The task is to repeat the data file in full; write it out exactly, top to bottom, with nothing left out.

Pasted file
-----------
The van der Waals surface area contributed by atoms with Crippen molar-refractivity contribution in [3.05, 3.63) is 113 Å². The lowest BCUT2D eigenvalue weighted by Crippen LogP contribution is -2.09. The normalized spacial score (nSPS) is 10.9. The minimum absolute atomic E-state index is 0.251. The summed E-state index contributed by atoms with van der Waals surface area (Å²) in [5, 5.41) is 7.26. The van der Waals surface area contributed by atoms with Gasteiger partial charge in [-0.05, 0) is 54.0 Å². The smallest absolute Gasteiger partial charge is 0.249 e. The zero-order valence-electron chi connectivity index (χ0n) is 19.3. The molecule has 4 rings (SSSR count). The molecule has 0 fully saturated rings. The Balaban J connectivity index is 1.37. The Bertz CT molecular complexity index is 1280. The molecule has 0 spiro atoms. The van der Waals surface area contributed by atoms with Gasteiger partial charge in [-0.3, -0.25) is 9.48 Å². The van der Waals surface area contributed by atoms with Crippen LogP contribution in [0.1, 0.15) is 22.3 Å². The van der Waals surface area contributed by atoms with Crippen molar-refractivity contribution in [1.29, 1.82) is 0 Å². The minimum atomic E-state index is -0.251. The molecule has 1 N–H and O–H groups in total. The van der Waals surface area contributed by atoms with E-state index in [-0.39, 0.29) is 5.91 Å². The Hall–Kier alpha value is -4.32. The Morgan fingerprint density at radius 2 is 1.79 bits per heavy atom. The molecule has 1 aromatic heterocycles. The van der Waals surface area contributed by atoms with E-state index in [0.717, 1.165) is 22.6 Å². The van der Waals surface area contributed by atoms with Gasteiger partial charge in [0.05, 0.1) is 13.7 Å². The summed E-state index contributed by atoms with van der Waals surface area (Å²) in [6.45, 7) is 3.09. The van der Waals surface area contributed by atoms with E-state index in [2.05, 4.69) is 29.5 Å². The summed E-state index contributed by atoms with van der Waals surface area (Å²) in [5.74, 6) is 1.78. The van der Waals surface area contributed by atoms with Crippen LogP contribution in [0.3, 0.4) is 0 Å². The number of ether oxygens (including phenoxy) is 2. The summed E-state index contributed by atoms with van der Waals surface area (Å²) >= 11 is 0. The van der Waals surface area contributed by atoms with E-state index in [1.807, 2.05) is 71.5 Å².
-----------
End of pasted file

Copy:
The van der Waals surface area contributed by atoms with Crippen molar-refractivity contribution in [3.05, 3.63) is 113 Å². The lowest BCUT2D eigenvalue weighted by Crippen LogP contribution is -2.09. The normalized spacial score (nSPS) is 10.9. The minimum absolute atomic E-state index is 0.251. The summed E-state index contributed by atoms with van der Waals surface area (Å²) in [5, 5.41) is 7.26. The van der Waals surface area contributed by atoms with Gasteiger partial charge in [-0.05, 0) is 54.0 Å². The smallest absolute Gasteiger partial charge is 0.249 e. The zero-order valence-electron chi connectivity index (χ0n) is 19.3. The molecule has 4 rings (SSSR count). The molecule has 0 fully saturated rings. The Balaban J connectivity index is 1.37. The Bertz CT molecular complexity index is 1280. The molecule has 0 spiro atoms. The van der Waals surface area contributed by atoms with Gasteiger partial charge in [-0.3, -0.25) is 9.48 Å². The van der Waals surface area contributed by atoms with Crippen LogP contribution in [0.1, 0.15) is 22.3 Å². The van der Waals surface area contributed by atoms with Crippen molar-refractivity contribution in [1.29, 1.82) is 0 Å². The minimum atomic E-state index is -0.251. The molecule has 1 N–H and O–H groups in total. The van der Waals surface area contributed by atoms with E-state index in [-0.39, 0.29) is 5.91 Å². The Hall–Kier alpha value is -4.32. The Morgan fingerprint density at radius 2 is 1.79 bits per heavy atom. The molecule has 1 aromatic heterocycles. The van der Waals surface area contributed by atoms with E-state index in [0.717, 1.165) is 22.6 Å². The van der Waals surface area contributed by atoms with Gasteiger partial charge in [0.05, 0.1) is 13.7 Å². The summed E-state index contributed by atoms with van der Waals surface area (Å²) in [6.45, 7) is 3.09. The van der Waals surface area contributed by atoms with E-state index in [2.05, 4.69) is 29.5 Å². The summed E-state index contributed by atoms with van der Waals surface area (Å²) in [5.74, 6) is 1.78. The van der Waals surface area contributed by atoms with Crippen LogP contribution in [0.3, 0.4) is 0 Å². The number of ether oxygens (including phenoxy) is 2. The summed E-state index contributed by atoms with van der Waals surface area (Å²) >= 11 is 0. The van der Waals surface area contributed by atoms with E-state index in [1.807, 2.05) is 71.5 Å².